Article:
On September 4, 2015, Peter was visited at home by the community mental health team and he had expressed plans to end his life.

An urgent appointment was made for Peter to see a psychiatrist the following week, but it was tragically too late.

Norfolk and Suffolk NHS Foundation Trust has since updated its criteria of when patients should be referred to the 24-hour crisis team, following its routine investigation into Peter’s death.

The medical cause of death was given as 75% non-survivable full thickness burns, and mental health concerns.

The coroner’s conclusion was suicide.

If you are experiencing distress and feel suicidal, please don’t suffer in silence. The Samaritans have launched a free telephone national helpline number, 116 123. 

People who are going through a difficult time can access the service round the clock, every single day of the year.

This number is free to call from both landlines and mobiles, including pay-as-you-go mobiles. You do not need to have any credit or call allowance on your plan to call 116 123.

 

Related

Government guidelines for PIP assessment: a political redefinition of the word ‘objective’

New discriminatory regulations for PIP come into effect today

Disabled mum took fatal overdose after she was refused PIP

Vote Labour to uphold the rights of disabled people – our letter to the Guardian


 

I don’t make any money from my work. I am disabled because of illness and have a very limited income. 

But you can help by making a donation to help me continue to research and write informative, insightful and independent articles, and to provide support to others. The smallest amount is much appreciated – thank you.

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Raincoat. Age. Die. A guest post by Hubert Huzzah

Hubert

In 2008 there were 700,000 people with dementia in the UK. That number is rising rapidly and is projected to be over 1 million by 2025. One in three people over 65 will end their lives with a form of dementia. In 2008 there were 580,000 people with dementia needing Carers in England.

Not all Dementia Sufferers are home owners. For the age group most likely to suffer Dementia 71.6% (45-75+) of the population do own their own home. The average home is worth £215,847 at 2017 prices. So, of the one million people with dementia by 2025, 716,000 will be sitting on assets worth a total of £154Bn.

Imagine being able to take ownership of £154Bn of assets simply by waiting ten years. That is the Dementia Tax. By 2027 those who are currently suffering from even mild dementia symptoms will have to pay for care as the value of the Home will be taken into account when means testing financial support for social care.

Currently, Carers put £132Bn into the Economy purely through Caring Services. This is the amount of money after all benefits – not just Attendance Allowance or Carers Allowance – are paid out. Carers are, in general, the next generation for Dementia sufferers – the children and grandchildren. In total, the Dementia Tax will be taking £286Bn from people who already pay substantial amounts into the economy and have been doing so for two generations.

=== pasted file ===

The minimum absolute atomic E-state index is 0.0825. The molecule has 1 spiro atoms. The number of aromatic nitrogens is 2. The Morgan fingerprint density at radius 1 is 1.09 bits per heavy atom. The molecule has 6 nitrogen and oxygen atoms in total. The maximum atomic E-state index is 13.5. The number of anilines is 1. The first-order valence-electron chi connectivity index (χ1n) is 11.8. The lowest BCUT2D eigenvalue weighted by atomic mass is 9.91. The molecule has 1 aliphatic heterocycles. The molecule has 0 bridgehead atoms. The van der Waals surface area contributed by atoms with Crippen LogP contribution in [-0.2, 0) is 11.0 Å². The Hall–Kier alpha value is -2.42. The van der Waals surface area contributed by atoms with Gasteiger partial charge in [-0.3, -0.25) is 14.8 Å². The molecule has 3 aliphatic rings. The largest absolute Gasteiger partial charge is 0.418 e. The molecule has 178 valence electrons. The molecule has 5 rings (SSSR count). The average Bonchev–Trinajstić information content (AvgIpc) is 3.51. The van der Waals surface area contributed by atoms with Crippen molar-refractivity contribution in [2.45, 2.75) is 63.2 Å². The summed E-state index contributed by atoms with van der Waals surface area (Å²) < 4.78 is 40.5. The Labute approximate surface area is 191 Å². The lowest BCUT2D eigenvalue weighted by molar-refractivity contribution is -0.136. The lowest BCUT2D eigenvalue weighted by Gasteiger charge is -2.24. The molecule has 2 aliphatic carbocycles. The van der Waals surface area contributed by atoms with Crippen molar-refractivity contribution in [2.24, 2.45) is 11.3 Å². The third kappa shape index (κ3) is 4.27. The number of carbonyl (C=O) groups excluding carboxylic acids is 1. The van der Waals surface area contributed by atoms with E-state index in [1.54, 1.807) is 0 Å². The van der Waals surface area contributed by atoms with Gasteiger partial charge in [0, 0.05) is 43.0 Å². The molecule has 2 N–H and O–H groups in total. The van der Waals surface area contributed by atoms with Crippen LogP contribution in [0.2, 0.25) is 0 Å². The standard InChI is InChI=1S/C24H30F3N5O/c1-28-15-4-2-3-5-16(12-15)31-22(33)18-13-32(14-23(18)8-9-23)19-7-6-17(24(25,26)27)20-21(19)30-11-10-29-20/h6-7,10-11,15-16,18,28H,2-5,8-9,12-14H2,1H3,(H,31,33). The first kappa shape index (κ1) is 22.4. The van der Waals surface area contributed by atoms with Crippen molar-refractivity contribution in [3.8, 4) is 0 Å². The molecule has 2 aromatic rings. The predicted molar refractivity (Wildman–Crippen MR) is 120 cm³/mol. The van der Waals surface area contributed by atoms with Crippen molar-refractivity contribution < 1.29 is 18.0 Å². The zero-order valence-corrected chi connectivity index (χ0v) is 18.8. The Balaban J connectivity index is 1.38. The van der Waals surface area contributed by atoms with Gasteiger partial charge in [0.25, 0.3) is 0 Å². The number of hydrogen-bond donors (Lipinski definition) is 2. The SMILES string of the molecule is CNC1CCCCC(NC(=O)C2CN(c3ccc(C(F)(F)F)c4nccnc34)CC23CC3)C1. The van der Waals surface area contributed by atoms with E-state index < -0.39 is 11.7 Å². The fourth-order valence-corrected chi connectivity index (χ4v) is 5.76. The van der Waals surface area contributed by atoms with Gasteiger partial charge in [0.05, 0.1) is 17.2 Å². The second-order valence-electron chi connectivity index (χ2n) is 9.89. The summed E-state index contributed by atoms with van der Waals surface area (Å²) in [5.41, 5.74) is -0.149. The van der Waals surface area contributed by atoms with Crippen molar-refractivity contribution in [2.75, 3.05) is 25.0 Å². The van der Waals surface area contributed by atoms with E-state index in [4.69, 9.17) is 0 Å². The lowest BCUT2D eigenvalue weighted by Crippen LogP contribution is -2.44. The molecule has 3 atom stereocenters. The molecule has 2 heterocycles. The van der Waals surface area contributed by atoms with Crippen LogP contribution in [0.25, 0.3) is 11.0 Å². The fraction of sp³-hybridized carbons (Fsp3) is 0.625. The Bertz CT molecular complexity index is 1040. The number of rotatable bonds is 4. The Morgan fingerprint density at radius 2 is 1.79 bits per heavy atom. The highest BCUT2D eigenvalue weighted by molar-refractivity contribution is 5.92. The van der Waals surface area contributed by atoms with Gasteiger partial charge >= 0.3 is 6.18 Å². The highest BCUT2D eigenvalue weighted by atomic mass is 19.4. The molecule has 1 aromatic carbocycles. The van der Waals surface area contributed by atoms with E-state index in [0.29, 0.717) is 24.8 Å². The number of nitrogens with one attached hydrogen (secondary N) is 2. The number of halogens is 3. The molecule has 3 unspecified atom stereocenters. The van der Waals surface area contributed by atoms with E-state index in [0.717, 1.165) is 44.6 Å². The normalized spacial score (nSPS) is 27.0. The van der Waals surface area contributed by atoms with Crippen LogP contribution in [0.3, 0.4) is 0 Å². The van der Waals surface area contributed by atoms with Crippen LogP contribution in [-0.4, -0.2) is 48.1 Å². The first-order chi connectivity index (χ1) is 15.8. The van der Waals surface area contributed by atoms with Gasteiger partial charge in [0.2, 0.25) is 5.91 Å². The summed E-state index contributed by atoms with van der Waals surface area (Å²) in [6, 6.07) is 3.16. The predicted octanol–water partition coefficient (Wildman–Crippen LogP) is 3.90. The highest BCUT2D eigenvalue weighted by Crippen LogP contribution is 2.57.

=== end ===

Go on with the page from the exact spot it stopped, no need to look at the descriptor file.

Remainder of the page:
That means penalising people until 2050 and it does not even make financial sense.

A report from the London School of Economics and King’s College London commissioned by the Alzheimer’s Society estimated the financial cost of dementia at over £17 billion for the state and families in 2008. This cost grew significantly as the number of people with dementia rose. A King’s Fund study estimated that the cost of dementia in England would rise from £14.9 billion per year in 2007 to £24 billion (at 2007 prices) by 2026, making up 74% of mental health service costs. Using £154Bn of assets to pay for £24Bn of expenditure is not only poor economics it is an invitation to fraud on an industrial scale.

The less well understood outcome will be a house price collapse leaving first time buyers in negative equity for the first time since the 1980s. In efforts to reduce the amount paid for Care Services, it will become rational for Carers of Dementia Sufferers to undervalue the property to bring the total estate under £100,000 for the purposes of means testing. Undervaluation to receive benefits is, in Social Security Law, fraud. Which will result in a market in avoidance and evasion promoting corruption. The policy, itself, is about effective money laundering which is, always, corrupt.

This undervaluation of properties will, inevitably, signal to the markets that house prices are dropping and so provide pressure to further reduce house prices. This will leave existing first time buyers at risk of negative equity. When Dementia Sufferers within the Dementia Tax Regime begin to die, First Time Buyers will sell to escape negative equity. Resulting in an extreme boom and crash market that will last for decades. The initial boom will be hailed as an economic miracle until the initial crash reveals the depth of the problem. In 2007 the National Audit Office estimated that £102 million could be saved by reducing the time people Dementia Sufferers stay in hospital.

A Lincolnshire case study they found that people with dementia on orthopaedic wards were staying over 24 days on average compared to under 17 days for people without. That increased length of Hospital stay is increasingly expensive as Private Contractors provide the service. At the same time, the Private Contractors, driven by profit, have no incentive to move Dementia sufferers out of Hospitals. The overall outcome is that Hospitals will become bed blocked by Private Contractors and that will feed back to poorer Accident and Emergency Service, longer waiting times and increased ill health in the general population.

The Dementia Tax is a poorly thought out policy that has one objective: releasing £154Bn of assets into financial markets. With the net contribution of £29Bn to the UK economy from the Insurance Sector in 2015, the indication is that the £154Bn will be a five year soft landing for the Insurance Sector on exit from the EU. That soft landing will, inevitably, be a source of capital flight from the UK to other EU capitals such as Dublin, Paris and Berlin. Which leaves the policy cascading out from the Health and Social Care Sector to cascade destabilisation across the Economy.